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    Simon Winchester’s Writing Barn

    Posted on : 12 May 2018 by admin

    May 12th, 2018 · Be the first to comment

    Photo by Holly Pelczynski/Berkshire Eagle Staff

    The Part-Time Farmer

    I’ve been reading Simon Winchester ever since I came across a paperback copy of The Professor and the Madman in my first year of college. Winchester writes on an eclectic mix of topics — from dictionaries, to natural disasters, to bodies of water, to, most recently, the history of precision engineering (naturally) — and his audience follows him because he’s good at what he does.

    As I’ve noted many times on this blog, and argued in Deep Work, thinkers who produce unusually original and productive bodies of work often operate in environments that they specifically contrived to help support these cognitive efforts.

    Winchester, I was pleased to recently discover, provides a nice case study of this rule in action.

    As reported by the Berkshire Eagle, the British-born author splits his time between New York City and a small  farm in Sandisfield, Massachusetts, nestled in the southern Berkshire Mountains: “a bucolic agrarian space with geese, chickens and gardens.”

    While in Sandisfield, Winchester lives in an old farmhouse where he keeps his collection of old clocks. When it comes time for deep work, he retreats to a writer’s barn (see above picture) with an interesting history.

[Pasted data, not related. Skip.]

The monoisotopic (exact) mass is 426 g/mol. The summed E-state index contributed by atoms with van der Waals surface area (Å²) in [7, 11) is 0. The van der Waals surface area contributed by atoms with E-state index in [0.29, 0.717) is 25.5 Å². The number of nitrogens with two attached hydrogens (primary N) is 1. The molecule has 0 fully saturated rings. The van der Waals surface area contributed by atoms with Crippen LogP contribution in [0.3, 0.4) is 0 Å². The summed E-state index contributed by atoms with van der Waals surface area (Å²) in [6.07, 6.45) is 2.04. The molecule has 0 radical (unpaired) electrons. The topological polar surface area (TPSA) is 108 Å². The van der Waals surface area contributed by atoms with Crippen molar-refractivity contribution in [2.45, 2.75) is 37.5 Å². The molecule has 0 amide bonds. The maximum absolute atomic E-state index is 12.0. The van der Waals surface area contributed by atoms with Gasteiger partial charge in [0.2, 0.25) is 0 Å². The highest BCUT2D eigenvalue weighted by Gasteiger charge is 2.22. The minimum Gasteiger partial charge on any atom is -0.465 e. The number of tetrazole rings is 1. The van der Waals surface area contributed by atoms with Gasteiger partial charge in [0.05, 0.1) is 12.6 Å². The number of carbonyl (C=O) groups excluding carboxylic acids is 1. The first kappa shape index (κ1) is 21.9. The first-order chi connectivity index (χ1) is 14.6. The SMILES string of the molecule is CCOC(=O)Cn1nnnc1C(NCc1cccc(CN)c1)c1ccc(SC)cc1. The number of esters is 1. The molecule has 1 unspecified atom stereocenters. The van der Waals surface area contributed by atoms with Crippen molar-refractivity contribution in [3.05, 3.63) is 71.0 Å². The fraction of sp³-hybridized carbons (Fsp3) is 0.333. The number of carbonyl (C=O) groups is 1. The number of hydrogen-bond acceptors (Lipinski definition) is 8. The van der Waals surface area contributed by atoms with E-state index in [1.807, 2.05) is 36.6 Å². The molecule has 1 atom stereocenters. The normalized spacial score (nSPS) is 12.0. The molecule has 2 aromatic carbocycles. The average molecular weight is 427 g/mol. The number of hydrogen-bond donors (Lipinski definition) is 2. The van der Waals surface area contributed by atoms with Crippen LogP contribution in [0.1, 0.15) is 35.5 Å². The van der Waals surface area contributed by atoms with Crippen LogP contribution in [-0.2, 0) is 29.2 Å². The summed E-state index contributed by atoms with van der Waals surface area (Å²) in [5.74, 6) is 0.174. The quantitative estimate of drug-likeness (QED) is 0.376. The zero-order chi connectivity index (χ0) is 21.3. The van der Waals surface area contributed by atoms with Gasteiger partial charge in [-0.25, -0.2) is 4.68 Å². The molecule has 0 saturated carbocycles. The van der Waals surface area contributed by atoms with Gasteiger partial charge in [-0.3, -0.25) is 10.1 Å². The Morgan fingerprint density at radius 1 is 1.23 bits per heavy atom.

Here’s Winchester:

    “[It’s an] old timber-framed barn, a onetime granary built in upstate New York back in the 1820s. It was a tumbledown ruin when I bought it, and so I had its posts and beams trucked down to where I live…”

    As he elaborates:

    “Now it’s filled with books and so much sunlight that in the winter I have to take a break from writing for a while. My view is a line of pine trees, a meadow and newly planted apple trees. And there’s an owl that often comes in the evening.”

    One of the more interesting ideas emerging from attention capital theory is the surprising role environment can play in supporting elite cognitive performance.

    Professional writers seem to be at the cutting edge of this experimentation, but I wouldn’t be surprised if, in the near future, we start to see more serious attention paid to constructing seriously deep spaces as our economy shifts towards increasingly demanding knowledge work.

    In the meantime, if you need me, I’ll be browsing Berkshire farmland on Zillow…


    Speaking of intentional living, one of my favorite bloggers, Liz Thames of Frugalwoods fame, recently published her first book: Meet the Frugalwoods: Achieving Financial Independence Through Simple Living. It tells the story of how she and her husband Nate left a busy life in Cambridge, MA, to live simply but richly on a 66-acre homestead in Vermont. I recently interviewed Liz for my upcoming book on digital minimalism, and was fascinated by the conversation. I recommend both her blog and book.

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